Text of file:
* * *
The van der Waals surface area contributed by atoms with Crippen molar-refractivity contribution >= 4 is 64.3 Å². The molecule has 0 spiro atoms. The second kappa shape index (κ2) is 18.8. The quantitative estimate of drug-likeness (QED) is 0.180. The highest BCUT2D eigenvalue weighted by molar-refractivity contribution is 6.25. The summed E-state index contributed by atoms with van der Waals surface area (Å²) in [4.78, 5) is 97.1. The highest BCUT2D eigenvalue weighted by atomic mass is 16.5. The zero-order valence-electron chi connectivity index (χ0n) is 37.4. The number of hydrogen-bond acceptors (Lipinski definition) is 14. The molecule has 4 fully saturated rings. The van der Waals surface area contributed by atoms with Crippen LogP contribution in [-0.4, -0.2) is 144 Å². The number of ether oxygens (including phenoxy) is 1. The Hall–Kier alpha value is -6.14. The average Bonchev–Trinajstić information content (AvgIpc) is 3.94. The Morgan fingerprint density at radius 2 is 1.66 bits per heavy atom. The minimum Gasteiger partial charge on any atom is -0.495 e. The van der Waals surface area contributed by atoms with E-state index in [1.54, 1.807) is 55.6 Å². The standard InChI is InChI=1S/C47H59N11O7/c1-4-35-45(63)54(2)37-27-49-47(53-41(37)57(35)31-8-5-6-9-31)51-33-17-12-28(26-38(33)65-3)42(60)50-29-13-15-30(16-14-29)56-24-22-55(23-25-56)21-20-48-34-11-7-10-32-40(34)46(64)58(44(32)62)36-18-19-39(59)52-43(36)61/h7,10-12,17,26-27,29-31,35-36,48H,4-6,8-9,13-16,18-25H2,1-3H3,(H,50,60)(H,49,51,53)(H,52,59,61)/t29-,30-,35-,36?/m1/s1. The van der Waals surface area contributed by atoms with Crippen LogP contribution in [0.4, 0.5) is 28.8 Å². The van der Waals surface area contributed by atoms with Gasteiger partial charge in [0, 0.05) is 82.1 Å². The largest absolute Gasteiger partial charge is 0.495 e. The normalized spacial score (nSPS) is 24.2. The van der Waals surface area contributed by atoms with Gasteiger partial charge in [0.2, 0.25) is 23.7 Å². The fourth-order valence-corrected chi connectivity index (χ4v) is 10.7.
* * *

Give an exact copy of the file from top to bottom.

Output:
The van der Waals surface area contributed by atoms with Crippen molar-refractivity contribution >= 4 is 64.3 Å². The molecule has 0 spiro atoms. The second kappa shape index (κ2) is 18.8. The quantitative estimate of drug-likeness (QED) is 0.180. The highest BCUT2D eigenvalue weighted by molar-refractivity contribution is 6.25. The summed E-state index contributed by atoms with van der Waals surface area (Å²) in [4.78, 5) is 97.1. The highest BCUT2D eigenvalue weighted by atomic mass is 16.5. The zero-order valence-electron chi connectivity index (χ0n) is 37.4. The number of hydrogen-bond acceptors (Lipinski definition) is 14. The molecule has 4 fully saturated rings. The van der Waals surface area contributed by atoms with Crippen LogP contribution in [-0.4, -0.2) is 144 Å². The number of ether oxygens (including phenoxy) is 1. The Hall–Kier alpha value is -6.14. The average Bonchev–Trinajstić information content (AvgIpc) is 3.94. The Morgan fingerprint density at radius 2 is 1.66 bits per heavy atom. The minimum Gasteiger partial charge on any atom is -0.495 e. The van der Waals surface area contributed by atoms with E-state index in [1.54, 1.807) is 55.6 Å². The standard InChI is InChI=1S/C47H59N11O7/c1-4-35-45(63)54(2)37-27-49-47(53-41(37)57(35)31-8-5-6-9-31)51-33-17-12-28(26-38(33)65-3)42(60)50-29-13-15-30(16-14-29)56-24-22-55(23-25-56)21-20-48-34-11-7-10-32-40(34)46(64)58(44(32)62)36-18-19-39(59)52-43(36)61/h7,10-12,17,26-27,29-31,35-36,48H,4-6,8-9,13-16,18-25H2,1-3H3,(H,50,60)(H,49,51,53)(H,52,59,61)/t29-,30-,35-,36?/m1/s1. The van der Waals surface area contributed by atoms with Crippen LogP contribution in [0.4, 0.5) is 28.8 Å². The van der Waals surface area contributed by atoms with Gasteiger partial charge in [0, 0.05) is 82.1 Å². The largest absolute Gasteiger partial charge is 0.495 e. The normalized spacial score (nSPS) is 24.2. The van der Waals surface area contributed by atoms with Gasteiger partial charge in [0.2, 0.25) is 23.7 Å². The fourth-order valence-corrected chi connectivity index (χ4v) is 10.7.